WHEN Australia decides to become a Republic, the date of Australia Day will have to be changed as a consequence. What about the first Tuesday in November?
I know you're thinking that's Melbourne Cup Day, but hear me out. The first Melbourne Cup was run in 1861, well before federation in 1901, and has been part of Australian culture ever since. It has a lot going for it: great weather, and all of the country will have a public holiday along with the Victorians.
While not all Australians are punters, the Melbourne Cup will quickly be seen as just one of many major events happening on that day.
I THOUGHT you might be interested to hear this almost unbelievable customer service from Optus. All day Tuesday I attempted to change my prepaid account with them to have a direct debit. I explained that my mobile was cut off (i.e. disconnected) a few days before the Optus outage. My reasoning was that as a direct debit customer I may get a disconnection warning and at least seven days' warning to pay the bill.
But apparently prepaid customers get no warning. I explained I'm on a disability pension with significant health issues, but was willing to stay with Optus. I can't risk being without a phone. My prepaid is $30 a month and I rarely use the full amount.
With my bank account given, and many hours of ID checks (repeated several times), I was happy to continue, until I was told that my new contract if I proceeded would be $49.
Not only have they admitted they don't warn prepaid customers, and did not warn me, they cut my phone off without warning. Optus could not even tell me how much time would be allowed if banking and direct debit was affected, like Optus caused last week. I'm on a disability pension with health issues and this was Optus' customer response.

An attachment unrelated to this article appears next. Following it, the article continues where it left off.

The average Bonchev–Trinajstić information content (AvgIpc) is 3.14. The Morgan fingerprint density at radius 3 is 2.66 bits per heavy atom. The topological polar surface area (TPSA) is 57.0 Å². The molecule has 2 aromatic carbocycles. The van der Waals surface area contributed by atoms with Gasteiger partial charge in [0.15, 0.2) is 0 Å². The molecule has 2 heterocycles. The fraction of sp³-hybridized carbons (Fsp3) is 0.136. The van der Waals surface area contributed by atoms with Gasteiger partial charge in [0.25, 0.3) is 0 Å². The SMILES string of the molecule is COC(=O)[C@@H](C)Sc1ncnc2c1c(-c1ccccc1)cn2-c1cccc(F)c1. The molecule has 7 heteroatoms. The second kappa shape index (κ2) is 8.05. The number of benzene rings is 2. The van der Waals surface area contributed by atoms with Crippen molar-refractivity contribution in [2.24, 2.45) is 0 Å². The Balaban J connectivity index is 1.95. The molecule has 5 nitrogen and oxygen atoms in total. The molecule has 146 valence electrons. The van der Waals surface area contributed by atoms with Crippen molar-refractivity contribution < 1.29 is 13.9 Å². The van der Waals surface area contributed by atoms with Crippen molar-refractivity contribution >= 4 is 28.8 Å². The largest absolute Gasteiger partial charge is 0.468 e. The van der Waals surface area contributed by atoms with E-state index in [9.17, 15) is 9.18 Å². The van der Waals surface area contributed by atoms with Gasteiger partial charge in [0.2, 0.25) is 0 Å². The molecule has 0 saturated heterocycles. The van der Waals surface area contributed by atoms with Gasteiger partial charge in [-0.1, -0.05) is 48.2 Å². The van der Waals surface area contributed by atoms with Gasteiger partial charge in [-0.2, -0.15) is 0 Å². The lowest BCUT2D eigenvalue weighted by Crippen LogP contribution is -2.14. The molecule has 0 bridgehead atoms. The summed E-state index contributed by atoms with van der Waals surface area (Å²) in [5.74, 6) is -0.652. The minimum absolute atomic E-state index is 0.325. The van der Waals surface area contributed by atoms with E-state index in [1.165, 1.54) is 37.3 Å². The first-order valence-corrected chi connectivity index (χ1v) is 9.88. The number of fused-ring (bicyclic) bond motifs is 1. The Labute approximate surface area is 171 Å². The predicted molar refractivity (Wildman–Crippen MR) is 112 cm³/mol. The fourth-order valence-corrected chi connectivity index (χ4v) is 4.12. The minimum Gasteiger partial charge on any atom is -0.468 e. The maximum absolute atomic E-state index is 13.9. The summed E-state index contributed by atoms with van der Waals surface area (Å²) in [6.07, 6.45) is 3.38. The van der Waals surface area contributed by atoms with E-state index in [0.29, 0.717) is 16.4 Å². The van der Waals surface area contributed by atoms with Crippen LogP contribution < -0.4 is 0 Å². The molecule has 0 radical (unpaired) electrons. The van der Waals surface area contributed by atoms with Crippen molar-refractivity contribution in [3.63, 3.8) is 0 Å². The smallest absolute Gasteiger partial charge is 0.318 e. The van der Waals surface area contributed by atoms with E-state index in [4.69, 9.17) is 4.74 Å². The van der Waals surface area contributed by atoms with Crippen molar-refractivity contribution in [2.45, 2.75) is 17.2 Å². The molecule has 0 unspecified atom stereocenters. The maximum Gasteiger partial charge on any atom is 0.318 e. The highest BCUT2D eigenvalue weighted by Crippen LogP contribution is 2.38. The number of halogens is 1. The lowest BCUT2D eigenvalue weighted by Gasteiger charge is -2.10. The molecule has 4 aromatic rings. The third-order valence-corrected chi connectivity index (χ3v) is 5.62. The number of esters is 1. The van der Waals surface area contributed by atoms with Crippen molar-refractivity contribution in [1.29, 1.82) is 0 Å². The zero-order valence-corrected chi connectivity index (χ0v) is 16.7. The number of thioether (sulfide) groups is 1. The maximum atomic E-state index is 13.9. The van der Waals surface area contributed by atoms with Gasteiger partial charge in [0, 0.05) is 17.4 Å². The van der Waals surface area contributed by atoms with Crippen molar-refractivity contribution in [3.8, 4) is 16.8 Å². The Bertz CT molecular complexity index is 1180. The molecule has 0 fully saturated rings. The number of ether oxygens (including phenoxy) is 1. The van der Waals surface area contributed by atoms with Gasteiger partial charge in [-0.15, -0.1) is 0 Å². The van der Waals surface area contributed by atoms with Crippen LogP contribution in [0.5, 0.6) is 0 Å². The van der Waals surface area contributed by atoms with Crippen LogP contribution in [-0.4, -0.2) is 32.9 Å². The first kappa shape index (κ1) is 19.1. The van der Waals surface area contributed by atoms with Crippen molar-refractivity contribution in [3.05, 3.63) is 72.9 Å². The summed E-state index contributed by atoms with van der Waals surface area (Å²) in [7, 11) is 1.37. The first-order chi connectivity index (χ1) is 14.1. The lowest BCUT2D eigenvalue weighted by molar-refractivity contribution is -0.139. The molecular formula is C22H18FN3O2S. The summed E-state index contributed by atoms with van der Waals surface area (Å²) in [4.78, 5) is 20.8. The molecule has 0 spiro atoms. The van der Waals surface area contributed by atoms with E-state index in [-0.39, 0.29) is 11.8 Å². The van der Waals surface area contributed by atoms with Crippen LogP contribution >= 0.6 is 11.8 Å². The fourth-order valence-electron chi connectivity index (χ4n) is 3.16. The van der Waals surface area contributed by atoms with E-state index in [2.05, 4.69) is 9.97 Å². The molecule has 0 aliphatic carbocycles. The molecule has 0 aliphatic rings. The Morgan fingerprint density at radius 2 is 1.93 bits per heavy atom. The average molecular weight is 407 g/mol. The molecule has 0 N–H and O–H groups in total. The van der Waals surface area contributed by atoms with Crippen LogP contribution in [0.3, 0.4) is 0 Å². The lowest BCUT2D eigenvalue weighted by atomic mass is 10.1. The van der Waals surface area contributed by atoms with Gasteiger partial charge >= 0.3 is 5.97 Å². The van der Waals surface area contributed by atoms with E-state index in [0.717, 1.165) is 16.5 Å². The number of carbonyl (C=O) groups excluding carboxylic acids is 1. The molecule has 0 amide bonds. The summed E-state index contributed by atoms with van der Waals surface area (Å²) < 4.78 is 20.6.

YES, Tony Mansfield, "white Australian racism ... is an insult to our multicultural society" ("Voice reprimands do us disservice", Letters, 15/11). So surely, while it continues to exist, we should continue to reject it?
I look forward to a future where we show, and demonstrate, genuine respect for all races and in doing so look to redress disadvantages caused by past wrongs.
Such an approach is in keeping with an unbiased reading of past letters from John Ure, and in fact of all letters that focused on the real issues of the referendum (whatever their perspective). Genuine multiculturalism respects discussion of issues and rejects personal attack and abuse.
I look forward to reading constructive suggestions that acknowledge input from those affected; on how we should redress continuing disadvantage to Indigenous Australians.
JULIE Robinson's letter ("Two former PM's take a trip", Letters, 10/11), suggested that Scott Morrison and Boris Johnson made a "feel good" trip to Israel recently. I doubt that there is anything feel good about visiting the site of one of the most horrific scenes in recent history, where babies were allegedly burned alive and beheaded, young girls raped and parents slaughtered in October.